danthe outlaw

Above:  Dan Rybczynski in his map area near the type section of the new 'formation of Outlaw Trail', northeastern Utah.



splitCHUAR GROUP--NEOPROTEROZOIC RECORD OF THE GRAND CANYON AREA


 Conclusions of this work reveal large-scale C-isotope shifts in organic and carbonate carbon.  These shifts coincide with lithostratigraphic and shale geochemical data and the combined datasets (see below) suggest that climate control was a player for the C-isotopic variability.  This is significant when considering the age of the Chuar Group (>742 Ma) and how it may be coeval or precursory to global-scale glaciations.  See Karlstrom et al, 2000, Porter and Knoll, 2000; Dehler et al, 2001; Timmons et al., 2001, Dehler et al., 2005; Dehler et al., 2012 for more information.  Research on this amazing unit continues.


 





 




Figure to left:  Multiple  datasets collectively indicate climate as a control on the carbon cycle in the mid-Neoproterozoic (see Dehler et al., 2005, GSAB)

    






     
 


Photo to right:  The Jupiter and Carbon Canyon members of the Chuar Group, ~400 m in view.  
Sweet strata!














Photo to left:  The "brain bed"--complex stromatolites often referred to as Baicalia or Boxonia.  Note the intimate relationship with variegated siliclastic shale.  These microbial buildups likely grew when climate was dryer and sea level was relatively lower (and there was more glacial ice on the planet).  See Dehler et al., 2001 for reasoning.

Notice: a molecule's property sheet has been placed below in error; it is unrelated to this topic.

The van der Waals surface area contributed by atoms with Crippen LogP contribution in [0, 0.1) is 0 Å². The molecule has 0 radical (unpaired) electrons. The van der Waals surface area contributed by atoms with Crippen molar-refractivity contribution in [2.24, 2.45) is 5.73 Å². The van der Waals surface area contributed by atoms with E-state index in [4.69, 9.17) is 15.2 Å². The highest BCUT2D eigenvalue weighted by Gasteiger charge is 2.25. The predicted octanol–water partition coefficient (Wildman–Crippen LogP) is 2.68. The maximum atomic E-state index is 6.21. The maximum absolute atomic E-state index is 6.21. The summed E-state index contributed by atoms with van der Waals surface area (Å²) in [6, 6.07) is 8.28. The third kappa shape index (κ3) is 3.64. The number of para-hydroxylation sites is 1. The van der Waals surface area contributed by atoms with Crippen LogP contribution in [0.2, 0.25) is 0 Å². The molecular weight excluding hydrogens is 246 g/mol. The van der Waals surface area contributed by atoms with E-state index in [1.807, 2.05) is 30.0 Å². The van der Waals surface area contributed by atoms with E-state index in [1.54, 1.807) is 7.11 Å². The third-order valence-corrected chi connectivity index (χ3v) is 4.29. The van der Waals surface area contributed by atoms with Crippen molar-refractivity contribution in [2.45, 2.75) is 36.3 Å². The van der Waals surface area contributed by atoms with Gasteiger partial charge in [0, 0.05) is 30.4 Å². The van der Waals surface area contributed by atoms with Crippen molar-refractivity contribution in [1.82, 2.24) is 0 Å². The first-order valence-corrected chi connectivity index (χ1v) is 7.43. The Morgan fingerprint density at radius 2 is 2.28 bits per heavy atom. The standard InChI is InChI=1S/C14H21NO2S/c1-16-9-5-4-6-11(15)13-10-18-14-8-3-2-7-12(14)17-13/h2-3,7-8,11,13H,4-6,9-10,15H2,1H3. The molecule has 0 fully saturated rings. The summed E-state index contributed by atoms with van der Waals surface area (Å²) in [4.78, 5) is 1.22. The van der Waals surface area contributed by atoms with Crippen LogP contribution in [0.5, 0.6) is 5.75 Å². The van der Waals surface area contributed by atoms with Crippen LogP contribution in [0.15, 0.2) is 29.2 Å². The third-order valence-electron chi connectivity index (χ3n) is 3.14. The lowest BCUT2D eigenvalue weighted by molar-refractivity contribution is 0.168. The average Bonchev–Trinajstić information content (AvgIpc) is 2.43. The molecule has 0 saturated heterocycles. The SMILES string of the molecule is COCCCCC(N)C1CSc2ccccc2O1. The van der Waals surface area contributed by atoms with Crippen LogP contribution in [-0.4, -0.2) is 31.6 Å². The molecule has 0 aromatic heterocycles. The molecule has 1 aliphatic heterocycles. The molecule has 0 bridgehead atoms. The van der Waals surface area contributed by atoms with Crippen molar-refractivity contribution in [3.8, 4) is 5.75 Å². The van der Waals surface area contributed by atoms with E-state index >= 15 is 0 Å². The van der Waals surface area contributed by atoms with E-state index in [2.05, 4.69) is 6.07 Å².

.












Photo to right:  Meter-scale cycles in the Carbon Canyon Member of the Chuar Group,
interpreted to be glacioeustatic.  See Dehler et al., 2001
.



 







Photo to left:  The Sixtymile Formation unconformably overlies the Chuar Group.  
At least the upper part of this unit is now known to be Cambrian!  







splitPAHRUMP GROUP--NEOPROTEROZOIC RECORD OF THE EASTERN MOJAVE DESERT


Got a sample!  Is this the same one I sampled before and it is actually Tertiary?




splitChUMP HYPOTHESIS (Chuar-Uinta Mountain-Pahrump groups).
This idea has been proposed by many workers.  Recent detailed work on all three of these successions will allow testing the idea that the Chuar, Uinta Mountain, and Pahrump groups, are, atleast in part, correlative and were part of a western Interior  Seaway in the Neoproterozoic. (George Gehrels, Susannah Porter, Karl Karlstrom, Matt Heizler, Alan Rooney, Mike Timmons, Laura Crossey, Grant Cox)  These projects focus on mid- to late Neoproterozoic strata and their implications for global paleoclimate, regional tectonics, ocean geochemistry, and correlation.